iPads and tablets - it seems like just about everyone has one these days. It's therefore only fitting that this technology is finding its way into courtrooms, and specifically into the hands of judges. Tablets give judges the freedom to review briefs from anywhere, not just within the confines of chamber walls. In fact, a 2012 survey indicated that 58% of federal judges were using an iPad. If you are filing in federal court, you are most likely utilizing the electronic filing system, and because your brief may be read on an iPad, perhaps you should be thinking about how to make your documents tablet friendly. Lawyerist.com posted an article recently highlighting some tips to write better briefs for tablets. Some of those tips include:
Use hyperlinks. Hyperlinks allow the judge to jump directly to the authority you are citing. The 5th Circuit court loves hyperlinks so much, in fact, that they have developed an application that will automatically covert citations into hyperlinks! Other courts have not been as proactive, but always check your local rules. Hyperlinks may not just be a preference, it might be a requirement in your particular court.
It may take some getting used to, but as technology improves the legal world evolves and adjusts to the times. It only makes sense that the manner in which a brief is written changes with them as well. Have you changed the way you write briefs to accommodate those who view them on a tablet?
According to the whitepaper - "Future Law Office: Technology's Transformation of the Legal Field" published by Robert Half Legal, it definitely is! At One Legal, we're big fans of utilizing technology to transform the legal support world. As a long time legal support professional, however, I believe that law firms generally do not embrace new techology very quicky. Now, I know that's not necessarily the case with most of you, because every day (or close to it) you upload your legal documents via our portal in order to effect service of process, file in a California superior court or eFile & eServe. I tip my hat to you technology savvy individuals!
Photo credit: Sean MacEntee
Okay so now that I've buttered you up a bit, I'd like to share some things I gleaned from Robert Half's whitepaper:
- Dennis Kennedy, information technology lawyer and legal technology advisor says: "The best approach law firms can take is to ask clients what would help them most and then base a substantial part of their technology strategy on client-focused inititiaves." Interestingly, starting with our Orange County Superior Court eFiling deployment in 2010, we did exactly that! We talked to many of you, our clients, about what you liked and didn't like. Because of this interaction, we built a superior product!
- "According to the 2011 ABA Legal Technology Survey Report, LinkedIn and Facebook are the most popular social media tools among legal professionals (used by 96 percent and 34 percent of respondents, respectively)." We've got a presence on LinkedIn, Facebook and Twitter so perhaps there are some ways we can help each other!
- "To ensure that they'll be able to used the sophisticated electronic presentation it may have taken them days to create, lawyers should notify the court and opposing counsel in advance about their intention to use digital presentation technology, the ABA advises." Funny...just yesterday, during a presentation to the Alameda County Legal Secretaries Association, I talked about knowing the rules of the court from where the process originates (I was presenting our MCLE accredited course "Who's at the Door?).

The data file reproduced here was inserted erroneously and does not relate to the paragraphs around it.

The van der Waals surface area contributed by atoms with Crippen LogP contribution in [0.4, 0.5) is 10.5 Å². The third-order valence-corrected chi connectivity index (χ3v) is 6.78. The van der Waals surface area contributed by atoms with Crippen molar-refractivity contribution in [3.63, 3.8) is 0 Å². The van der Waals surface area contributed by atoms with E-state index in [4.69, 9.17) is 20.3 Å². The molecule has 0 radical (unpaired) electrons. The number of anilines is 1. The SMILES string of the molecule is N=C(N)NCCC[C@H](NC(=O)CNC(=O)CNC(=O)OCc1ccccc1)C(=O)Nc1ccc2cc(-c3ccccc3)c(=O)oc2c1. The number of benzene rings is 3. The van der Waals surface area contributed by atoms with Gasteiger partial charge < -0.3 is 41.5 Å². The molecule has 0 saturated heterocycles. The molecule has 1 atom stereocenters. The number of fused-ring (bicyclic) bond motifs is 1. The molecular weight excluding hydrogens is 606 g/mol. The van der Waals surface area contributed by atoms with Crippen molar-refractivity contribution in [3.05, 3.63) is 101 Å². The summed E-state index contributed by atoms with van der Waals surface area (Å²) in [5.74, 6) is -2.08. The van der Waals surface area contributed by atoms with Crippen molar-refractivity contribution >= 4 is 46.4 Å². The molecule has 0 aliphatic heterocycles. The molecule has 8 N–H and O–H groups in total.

- 83% of respondents of a survey of 175 lawyers from the largest law firms in the U.S. and Canada are using e-Filing systems. 79% are using meeting or audio-conference tools and 58% are using document storage sites. When I began my career, state of the art was a pager, map book and an IBM Selectric and when we finally added two-way radios we thought we had really arrived!
- "According the the National Center for State Courts [NCSC], one quarter of state courts have e-filing at the municipal level and at least 25 states have adopted e-filing in some form." Okay, so California is not an early adopter. The writing is on the wall though...With the continuing cuts to our courts, something must be done. Perhaps eFiling is that something (or at least part of it). We think it is!
The whitepaper makes several conclusions:
- "Technology will reshape client expectations."
- "Law firms will take a more proactive approach to technology."
- "More legal services will be delivered via the internet".
- "Tech advancements could curtail the billable hour."
- "New practice areas will emerge with social media."
- "Demand for e-discovery expertise will increase."
Here are some of our previous posts about iPad and smartphone adoption too:
What do you think? We'd like to know!
Attorneys in the United States have embraced Smartphones, but are only scratching the surface of these devices' capabilities, because of their firms' inability to offer IT support for these devices.
According to an ALM Legal Intelligence survey of 266 lawyers at both private firms and corporations, nearly 9 in 10 of the attorneys surveyed use a smart phone for work purposes and 40 percent use tablets.
Photo credit: Ramon Vasconceles
Unfortunately, only 13 percent of the respondents are using Smartphones in lieu of their PCs. It turns out most just use them to check email when they are out of the office. This is surprising since, as mentioned previously in our blog, tablets are finding a role in the courtroom in voir dire (attorneys checking out prospective jurors' social media profiles) and exhibit management and presentation.
ALM says a major factor hindering the adoption of Smartphones and tablets for more robust use is the lack of technical support from law firms or in-house law departments.